Inundated with Internet? Understanding the Internet of Things

The cybersecurity landscape is increasing in size and complexity at a prolific rate. One of the largest trends in cyber technology, the Internet of Things (IoT), helps explain this growth. Postal employees must understand the implications of the IoT not only for their personal security, but also for the greater information security of the U.S. Postal Service®.

The IoT refers to the concept that most devices with on/off switches have the capability to connect to the Internet. While this may seem obvious, the far-reaching implications of this idea can be seen when one looks at the number of devices that have these capabilities. This list includes Wi-Fi enabled dinosaur toys, wearable technology, household equipment (i.e., radios, alarm clocks, washing machines, etc.), and even headphones. To put this in perspective, experts predict there will be more than 24 billion IoT devices on Earth by 2020 — approximately four devices per person.1

With the increasing number of these devices and the cyber threats faced by the Postal Service™, postal employees must never connect personal devices to their postal computers or network. While these technological advances offer more opportunities to connect, they also provide hackers with more chances to infiltrate our networks. Non-postal, non-encrypted thumb drives, wearable technology, and other personal devices are strictly prohibited from postal networks.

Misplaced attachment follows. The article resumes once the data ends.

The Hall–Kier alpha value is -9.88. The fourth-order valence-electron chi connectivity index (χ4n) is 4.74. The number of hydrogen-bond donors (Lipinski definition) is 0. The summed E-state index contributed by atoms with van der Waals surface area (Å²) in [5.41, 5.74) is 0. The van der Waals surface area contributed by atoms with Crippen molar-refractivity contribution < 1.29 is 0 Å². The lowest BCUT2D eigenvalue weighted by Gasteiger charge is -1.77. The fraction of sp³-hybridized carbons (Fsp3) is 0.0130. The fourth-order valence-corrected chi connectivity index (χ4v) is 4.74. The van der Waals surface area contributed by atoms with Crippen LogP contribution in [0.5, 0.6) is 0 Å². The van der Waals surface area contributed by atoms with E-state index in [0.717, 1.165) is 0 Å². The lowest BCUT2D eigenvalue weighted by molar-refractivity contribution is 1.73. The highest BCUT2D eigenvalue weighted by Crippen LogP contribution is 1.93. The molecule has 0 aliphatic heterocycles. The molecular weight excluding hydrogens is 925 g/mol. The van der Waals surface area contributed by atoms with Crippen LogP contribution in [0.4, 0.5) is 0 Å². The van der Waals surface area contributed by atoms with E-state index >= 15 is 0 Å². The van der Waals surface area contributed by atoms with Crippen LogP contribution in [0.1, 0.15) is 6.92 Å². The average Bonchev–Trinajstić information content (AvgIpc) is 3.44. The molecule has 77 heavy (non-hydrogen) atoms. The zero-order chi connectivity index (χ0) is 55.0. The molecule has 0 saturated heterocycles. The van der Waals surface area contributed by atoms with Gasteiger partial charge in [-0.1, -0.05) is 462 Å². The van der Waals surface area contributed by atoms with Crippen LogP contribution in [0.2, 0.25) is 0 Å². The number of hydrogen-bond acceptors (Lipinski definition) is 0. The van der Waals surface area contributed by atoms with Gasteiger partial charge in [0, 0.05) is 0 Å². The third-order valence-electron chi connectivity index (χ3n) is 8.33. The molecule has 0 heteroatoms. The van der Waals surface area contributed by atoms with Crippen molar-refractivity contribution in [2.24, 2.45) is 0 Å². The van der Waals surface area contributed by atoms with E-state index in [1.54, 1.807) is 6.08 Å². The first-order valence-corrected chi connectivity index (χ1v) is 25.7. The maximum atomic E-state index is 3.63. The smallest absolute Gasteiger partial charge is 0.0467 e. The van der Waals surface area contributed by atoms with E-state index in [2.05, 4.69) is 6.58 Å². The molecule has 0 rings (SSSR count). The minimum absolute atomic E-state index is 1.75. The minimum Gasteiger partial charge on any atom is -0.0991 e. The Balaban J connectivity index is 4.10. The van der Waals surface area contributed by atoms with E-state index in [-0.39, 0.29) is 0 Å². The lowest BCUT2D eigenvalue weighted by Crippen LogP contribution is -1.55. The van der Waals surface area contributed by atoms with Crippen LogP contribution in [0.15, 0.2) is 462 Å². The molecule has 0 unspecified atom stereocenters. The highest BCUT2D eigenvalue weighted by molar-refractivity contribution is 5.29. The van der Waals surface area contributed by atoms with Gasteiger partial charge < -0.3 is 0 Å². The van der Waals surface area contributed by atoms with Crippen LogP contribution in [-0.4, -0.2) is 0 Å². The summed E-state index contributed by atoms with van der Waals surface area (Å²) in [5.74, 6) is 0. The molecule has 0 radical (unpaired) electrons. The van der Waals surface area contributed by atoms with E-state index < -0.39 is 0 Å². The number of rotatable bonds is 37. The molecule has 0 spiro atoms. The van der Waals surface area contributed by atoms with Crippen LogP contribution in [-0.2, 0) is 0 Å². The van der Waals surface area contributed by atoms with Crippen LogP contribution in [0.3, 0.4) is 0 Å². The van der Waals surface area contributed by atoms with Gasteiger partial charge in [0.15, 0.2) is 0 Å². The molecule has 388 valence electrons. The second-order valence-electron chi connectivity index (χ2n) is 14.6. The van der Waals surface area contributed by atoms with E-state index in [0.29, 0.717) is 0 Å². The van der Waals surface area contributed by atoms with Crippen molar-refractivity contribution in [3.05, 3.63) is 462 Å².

To protect your networks from cyber threats involving the IoT, take the following steps:

n Research the product before purchasing. Make sure that you investigate the security protocols of Wi–Fi enabled devices and ask about the process for security updates or software prior to purchasing.

n Update your device settings. No matter how new a device is, users should always complete legitimate security updates to ensure their device meets common security standards.

n Change the passwords for all your devices. Although it may be tempting, do not use one password for each of your devices. Passwords should use a minimum of 15 characters, including upper and lowercase letters, numbers, and a unique identifier or special character (special characters include “!,” “@,” etc.).

Suspicious activity should be reported to the CyberSecurity Operations Center (CSOC) at For more information on reporting suspected threats, check out the new public-facing CyberSafe at USPS™ website at or the CyberSafe at USPS pages on Blue ( and LiteBlue (